The Acting Director of the Botswana Public Health (BPH) Dr. Haruna Jibril, has said an ophthalmic study conducted in Botswana amongst adults aged 50 years and above in 2006 revealed that 3.7 percent of the population was blind.
Jibril said that over 74 000 adults lost their sight through cataract, diabetic retinopathy (DR), corneal scars, trachoma and glaucoma.
Officially opening an Ophthalmic Professionals workshop held annually in Gaborone last week and attended by the Ministry of Health Head of Disease Control Division, UK-based Addenbroke’s Abroad Representatives, Vision 2020 Links Representatives, Vision Aid Overseas Representatives, Standard Charted Bank Representative, Botswana Association for the Blind and Partially Sighted Representative and Ophthalmic Professionals from Public and Private Sector, Jibril said a follow-up study conducted in 2009 conducted in Botswana on childhood blindness revealed that uncorrected refractive errors were the leading cause of blindness.
“The results of these studies are a challenge to us and we need to strengthen our efforts as we implement Vision 2020 strategies to improve the delivery of ophthalmic services in the country,” said Jibril. “Research is needed to improve the knowledge on causes of avoidable blindness to generate evidence on the effectiveness of interventions with regard to the unacceptable, human and economic consequences. Foremost, sightlessness and visual impairment have far reaching social, economic and developmental implications; not only for the individual, but for the families and communities as well. Secondly, when visual disability occurs in early childhood, it challenges children’s development, mobility, education, and social and employment opportunities.”
“The Theme: ‘The Integrated Eye Care Team- Working to Eliminate Avoidable Blindness’ underscores the need for collaboration and commitment on all involved in the services and care delivery chain.”
Current World Health Organization (WHO) estimates show that worldwide about 285 million people are visually impaired, due to eye diseases or uncorrected refractive errors; 39 million are blind and 246 million suffer from low vision, likely to increase to 76 million by 2020 without effective interventions. Every five seconds one person in the world goes blind, while every minute a child loses his sight. The major global causes of avoidable blindness include cataract, glaucoma, refractive errors, corneal scars, trachoma and onchocerciasis. The number of blind people is alarming, considering the fact that 80 percent of blindness is avoidable, he said.
Since the early 1970s, WHO has been collaborating with concerned governments and non-governmental organizations to come up with strategies to prevent blindness among world populations and launched a global initiative for the elimination of avoidable blindness by 2020.
The development of more available and sustainable comprehensive eye-care system accessible to communities and ensuring the best possible vision and quality of life, through implementation of the three core Vision 2020 National Programmes strategies encompassing Human Resource Development, Disease Control, Infrastructure and Appropriate Technology Development.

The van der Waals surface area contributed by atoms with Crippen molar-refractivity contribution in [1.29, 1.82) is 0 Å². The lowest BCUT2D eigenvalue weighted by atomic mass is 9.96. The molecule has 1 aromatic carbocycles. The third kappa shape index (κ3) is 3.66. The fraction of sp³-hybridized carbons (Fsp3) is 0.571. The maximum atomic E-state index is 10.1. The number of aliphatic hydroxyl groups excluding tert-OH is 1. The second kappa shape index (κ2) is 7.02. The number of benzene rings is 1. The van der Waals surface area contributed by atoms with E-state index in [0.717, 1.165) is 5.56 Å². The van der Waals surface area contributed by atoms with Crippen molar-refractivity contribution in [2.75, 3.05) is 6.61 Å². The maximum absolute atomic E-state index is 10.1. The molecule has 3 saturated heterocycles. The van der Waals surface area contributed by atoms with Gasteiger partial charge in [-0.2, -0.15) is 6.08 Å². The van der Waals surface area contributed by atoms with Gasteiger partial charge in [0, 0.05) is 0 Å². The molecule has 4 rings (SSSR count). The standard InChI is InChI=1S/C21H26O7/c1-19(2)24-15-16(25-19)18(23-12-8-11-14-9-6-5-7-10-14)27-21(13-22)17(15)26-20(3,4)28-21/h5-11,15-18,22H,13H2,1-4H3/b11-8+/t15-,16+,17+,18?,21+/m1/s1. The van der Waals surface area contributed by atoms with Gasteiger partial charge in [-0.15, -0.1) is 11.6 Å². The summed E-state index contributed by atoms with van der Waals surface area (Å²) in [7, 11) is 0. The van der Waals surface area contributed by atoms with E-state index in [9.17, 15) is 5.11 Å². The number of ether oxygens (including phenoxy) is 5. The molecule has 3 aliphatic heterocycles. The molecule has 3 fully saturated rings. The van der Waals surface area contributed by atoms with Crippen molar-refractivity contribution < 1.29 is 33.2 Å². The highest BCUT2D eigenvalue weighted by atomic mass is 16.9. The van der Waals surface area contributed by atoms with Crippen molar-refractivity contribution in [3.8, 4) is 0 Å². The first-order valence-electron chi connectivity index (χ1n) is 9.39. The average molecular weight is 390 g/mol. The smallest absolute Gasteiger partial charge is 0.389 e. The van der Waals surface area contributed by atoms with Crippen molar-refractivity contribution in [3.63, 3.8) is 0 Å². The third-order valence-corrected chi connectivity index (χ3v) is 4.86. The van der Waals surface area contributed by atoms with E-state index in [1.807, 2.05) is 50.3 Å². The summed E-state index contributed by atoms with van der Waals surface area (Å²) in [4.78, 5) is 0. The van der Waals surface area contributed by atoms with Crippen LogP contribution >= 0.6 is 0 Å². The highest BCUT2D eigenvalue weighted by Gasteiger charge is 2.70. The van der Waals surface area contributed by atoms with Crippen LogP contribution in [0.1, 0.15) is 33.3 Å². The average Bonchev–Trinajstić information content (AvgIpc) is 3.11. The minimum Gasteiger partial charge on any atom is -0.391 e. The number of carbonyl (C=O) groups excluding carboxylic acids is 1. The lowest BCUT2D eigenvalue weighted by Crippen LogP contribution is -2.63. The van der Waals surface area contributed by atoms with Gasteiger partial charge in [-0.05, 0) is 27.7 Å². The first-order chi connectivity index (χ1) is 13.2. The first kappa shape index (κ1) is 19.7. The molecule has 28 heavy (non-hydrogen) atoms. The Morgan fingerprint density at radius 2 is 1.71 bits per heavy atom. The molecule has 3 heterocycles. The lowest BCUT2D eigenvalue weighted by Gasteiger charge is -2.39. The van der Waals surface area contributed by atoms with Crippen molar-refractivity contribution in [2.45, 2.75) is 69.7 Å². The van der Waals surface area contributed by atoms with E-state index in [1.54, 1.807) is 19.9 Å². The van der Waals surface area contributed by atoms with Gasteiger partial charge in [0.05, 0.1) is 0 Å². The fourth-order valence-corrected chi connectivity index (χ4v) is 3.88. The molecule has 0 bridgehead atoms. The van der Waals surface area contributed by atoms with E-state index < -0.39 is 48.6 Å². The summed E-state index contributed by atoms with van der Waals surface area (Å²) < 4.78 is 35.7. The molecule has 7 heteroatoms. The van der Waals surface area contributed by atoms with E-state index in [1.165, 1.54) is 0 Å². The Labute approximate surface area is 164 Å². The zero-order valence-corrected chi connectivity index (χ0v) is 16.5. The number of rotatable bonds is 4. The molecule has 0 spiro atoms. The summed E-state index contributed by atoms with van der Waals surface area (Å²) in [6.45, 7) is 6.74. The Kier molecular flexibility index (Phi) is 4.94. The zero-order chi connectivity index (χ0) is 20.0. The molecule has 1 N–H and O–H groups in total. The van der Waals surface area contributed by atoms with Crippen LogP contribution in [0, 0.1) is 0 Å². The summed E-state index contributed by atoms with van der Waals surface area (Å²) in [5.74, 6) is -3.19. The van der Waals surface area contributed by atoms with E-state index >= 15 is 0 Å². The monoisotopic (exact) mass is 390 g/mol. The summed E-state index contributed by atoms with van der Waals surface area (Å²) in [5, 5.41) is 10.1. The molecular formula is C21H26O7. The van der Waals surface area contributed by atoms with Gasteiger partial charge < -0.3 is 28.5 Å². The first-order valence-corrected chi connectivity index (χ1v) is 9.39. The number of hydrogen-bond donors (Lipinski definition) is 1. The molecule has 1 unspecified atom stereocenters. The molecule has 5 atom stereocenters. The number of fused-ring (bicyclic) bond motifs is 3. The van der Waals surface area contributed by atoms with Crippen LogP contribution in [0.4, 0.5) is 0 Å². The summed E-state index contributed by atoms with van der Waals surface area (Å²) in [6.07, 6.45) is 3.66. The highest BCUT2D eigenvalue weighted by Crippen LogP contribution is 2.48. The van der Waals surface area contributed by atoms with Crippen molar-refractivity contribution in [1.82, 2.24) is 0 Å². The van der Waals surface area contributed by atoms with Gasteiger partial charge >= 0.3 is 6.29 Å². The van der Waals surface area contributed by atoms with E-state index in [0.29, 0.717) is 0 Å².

Notwithstanding, for the WHO/International Association for the Prevention of Blindness (IAPB) Vision 2020:”The Right to Sight Initiative” to work, Ophthalmic Professionals have to lead the way and others will follow, he said.
National Prevention of Blindness Coordinator, Alice Lehasa, said Glaucoma, which is the second cause of blindness and irreversible blindness in the world, poses one of the greatest challenges in Preventive Ophthalmology.
Glaucoma, which is a global public health problem and a worldwide challenge in eye care delivery and blindness prevention, is comprised of an optic neuropathy characterised by pathological cupping and optic atrophy visual field loss. At least half of all cases still go undetected, even in the most developed countries (W. Europe, N. America.
Glaucoma may be associated with an elevated intraocular pressure is a silent disease with very few symptoms, until in advanced stages. It causes loss of vision and is slowly progressive; one eye is usually more affected (sometimes blind) than the other and, as a result, most patients present late to the clinic, Lehasa said.
She added that Diabetic Retinopathy (DR); the 5th cause of global blindness affecting 1.8 million is increasing world wide. DR the primary cause of 5-10 percent of blindness in economically intermediate countries has been identified as the main cause of blindness in economically active age group in developed countries and is gaining predominance in developing countries.
The prevalence of blindness of DR is due to an increase in diabetes throughout the world, especially from the increasing incidence and prevalence of type 2 diabetes, due to ageing of the population plus change in lifestyle lead to obesity. Most of the increase is, however, in middle and low income countries.
DR, which has a prevalence of 3 percent per 30 000 people, can be screened by Ophthalmic medical officers, ophthalmic nurse or medical doctor. Screening for Type 1 Diabetes should be done at puberty and then annually, while that of Type 2 at diagnosis and then annually. Referral to ophthalmologist – if retinopathy is diagnosed, she said.
Lehasa commended the best presentations in Ophthalmic Medicine by teams based in Letlhakane, Kanye Seventh Day Adventist and Selebi Phikwe Hospitals as spearheading the prevention of blindness and visual impairment in the remote population settings.